On Nov 14th London’s OXO Tower underwent a transformation to mark the global launch of the PlayStation 4. Down came the iconic windows that found a loop hole in the law (advertising was banned on the Thames to stop it taking over- When permission for the advertisements OXO wanted to have on the tower were refused, the tower was built with four sets of three vertically-aligned windows, each of which “coincidentally” happened to be in the shapes of a circle, a cross and a circle. OOPS)
So PS4 has piggybacked their idea and temporarily replaced the OXO with their logo. This must have cost a FORTUNE to pull off- BUT who ever thought of it had a great idea- twitter is flooded with pictures and it seems after the initial launch its EVERYWHERE…. free (global) media from one experiential event….. it just keeps giving
PERRY to PLAYSTATION….
We took a Sunday jaunt to Manchester City Art Gallery today to take a look at the new Jeremy Dellar exhibition, when as I was marching up the stairs I noticed that Greyson Perrys tapestries are on show from The Vanity of Small Differences. There was a great series on C4 looking into the intricacies and follies of the British class system.
They are based on the eight William Hogarths paintings (one feat above) in the series- A Rake’s Progress (1733), the paintings tell the story of Tom Rakewell, a young man who leaves his working-class roots and follows a path of vice and self-destruction after inheriting a fortune from his miserly father.
You can see the influence of sprawling bodies and decline- however Perrys “hero” is Tim rather than Tom and his progression is slowly upward rather than a downward spiral ending in Bedlam (another series worth watching).
What I love about Parry is he’s not afraid of a challenge- not so much his dressing as a little girl or his alter-ego Claire on a night out in Sunderland, as thats part of the course- but his approach to materials. One moment he is doing an intricate 7ft by 2ft etching Print for a Politician the next embracing the brash and bright world of tapastry. A potter by trade most people have seen his vases and urns with “explicit scenes of sexual perversion” beautifully excited on them. He has an idea and goes for it pulling in reference from all around him- living with the people featured in the tapestries, dressing as them. Empathising with every level while sitting back and not judging. In the series you grew to really like each family from the divides that he skipped through.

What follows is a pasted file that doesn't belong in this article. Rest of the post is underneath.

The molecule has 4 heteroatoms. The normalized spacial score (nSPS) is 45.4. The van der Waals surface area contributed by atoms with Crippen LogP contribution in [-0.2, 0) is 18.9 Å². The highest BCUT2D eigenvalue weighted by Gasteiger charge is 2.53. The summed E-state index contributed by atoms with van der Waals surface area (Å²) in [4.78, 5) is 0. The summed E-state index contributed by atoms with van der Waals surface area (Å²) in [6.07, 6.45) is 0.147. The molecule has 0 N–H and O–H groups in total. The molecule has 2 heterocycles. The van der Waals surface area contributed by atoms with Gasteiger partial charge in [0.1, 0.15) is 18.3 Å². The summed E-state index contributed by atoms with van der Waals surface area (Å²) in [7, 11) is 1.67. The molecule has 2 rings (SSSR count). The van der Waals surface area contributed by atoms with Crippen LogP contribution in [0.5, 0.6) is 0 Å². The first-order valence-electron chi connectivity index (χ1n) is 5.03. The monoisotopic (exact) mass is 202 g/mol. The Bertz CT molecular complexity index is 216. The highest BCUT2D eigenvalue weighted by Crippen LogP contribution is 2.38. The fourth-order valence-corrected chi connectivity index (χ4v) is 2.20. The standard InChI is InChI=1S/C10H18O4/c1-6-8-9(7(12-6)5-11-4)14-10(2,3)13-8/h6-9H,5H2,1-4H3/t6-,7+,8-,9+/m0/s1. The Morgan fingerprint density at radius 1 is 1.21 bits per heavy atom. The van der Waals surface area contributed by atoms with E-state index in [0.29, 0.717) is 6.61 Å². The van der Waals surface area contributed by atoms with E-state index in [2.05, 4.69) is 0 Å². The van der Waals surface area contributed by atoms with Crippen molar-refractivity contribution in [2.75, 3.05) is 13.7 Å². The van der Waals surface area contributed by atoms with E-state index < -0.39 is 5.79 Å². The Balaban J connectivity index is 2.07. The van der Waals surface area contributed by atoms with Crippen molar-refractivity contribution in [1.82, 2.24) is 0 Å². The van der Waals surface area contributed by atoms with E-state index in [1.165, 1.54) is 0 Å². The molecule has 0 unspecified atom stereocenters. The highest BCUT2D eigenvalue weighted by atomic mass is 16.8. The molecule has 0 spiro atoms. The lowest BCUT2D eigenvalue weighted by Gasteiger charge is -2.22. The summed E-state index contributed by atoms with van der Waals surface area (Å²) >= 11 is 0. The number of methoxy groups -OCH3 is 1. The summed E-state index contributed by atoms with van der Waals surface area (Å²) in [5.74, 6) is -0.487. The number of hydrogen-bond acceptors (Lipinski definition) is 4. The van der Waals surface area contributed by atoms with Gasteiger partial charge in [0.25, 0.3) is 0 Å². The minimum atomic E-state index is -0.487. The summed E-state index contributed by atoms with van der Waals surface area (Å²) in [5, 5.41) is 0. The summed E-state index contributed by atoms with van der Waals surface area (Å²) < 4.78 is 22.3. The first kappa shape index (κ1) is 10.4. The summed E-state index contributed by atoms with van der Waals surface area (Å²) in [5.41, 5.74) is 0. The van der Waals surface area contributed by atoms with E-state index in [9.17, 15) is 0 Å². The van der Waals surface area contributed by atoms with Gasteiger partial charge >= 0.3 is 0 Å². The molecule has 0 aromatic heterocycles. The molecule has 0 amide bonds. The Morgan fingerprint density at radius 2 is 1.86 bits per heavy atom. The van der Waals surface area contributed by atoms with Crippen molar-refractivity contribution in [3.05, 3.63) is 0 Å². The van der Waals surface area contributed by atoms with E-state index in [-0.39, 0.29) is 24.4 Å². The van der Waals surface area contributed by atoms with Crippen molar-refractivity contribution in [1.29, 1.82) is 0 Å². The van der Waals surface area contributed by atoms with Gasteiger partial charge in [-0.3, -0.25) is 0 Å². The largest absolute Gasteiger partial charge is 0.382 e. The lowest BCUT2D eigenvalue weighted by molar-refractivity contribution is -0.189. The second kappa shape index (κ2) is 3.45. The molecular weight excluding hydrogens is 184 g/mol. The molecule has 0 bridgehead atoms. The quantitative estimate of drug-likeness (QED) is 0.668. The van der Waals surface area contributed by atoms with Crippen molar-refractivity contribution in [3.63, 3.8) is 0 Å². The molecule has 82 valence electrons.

At the gallery you get to see his research, sketchbooks and process which are all pretty amazing. He’s a master with a felt tip and fills areas with really interesting patters… making the tapestries slightly look more like crazy rugs. Rugs appear to making a come through in design with M&M Paris indulging in making some along with Colophon Foundry. I keep nattering on recently about not just producing posters, that we seem to spend our lives online browsing not really looking up from the screen and thne try to design through posters…. But now im thinking we should go more traditional. Maybe not rugs-but embrace completely alternative modes of production. The OXO Tower got away with having their ad on the Thames by claiming it was Architecture… and now Playstation has piggybacked them with http://www.digitalspy.co.uk/gaming/news/a531415/londons-oxo-tower-transformed-with-playstation-symbols-pictures.html
So where else can we sneak in with traditional means creating design/ads that people want to keep and actually can relate to rather than glide past. Imagine an ad you could snuggle up on - on a cold eve, or packaging so well made/designed that you want to keep that can last so you refill rather than recycle- giving it a second life (which I have learnt is better for the environment-theres a D&AD packaging brief that questions this)…. Im going off on one… but keep thinking….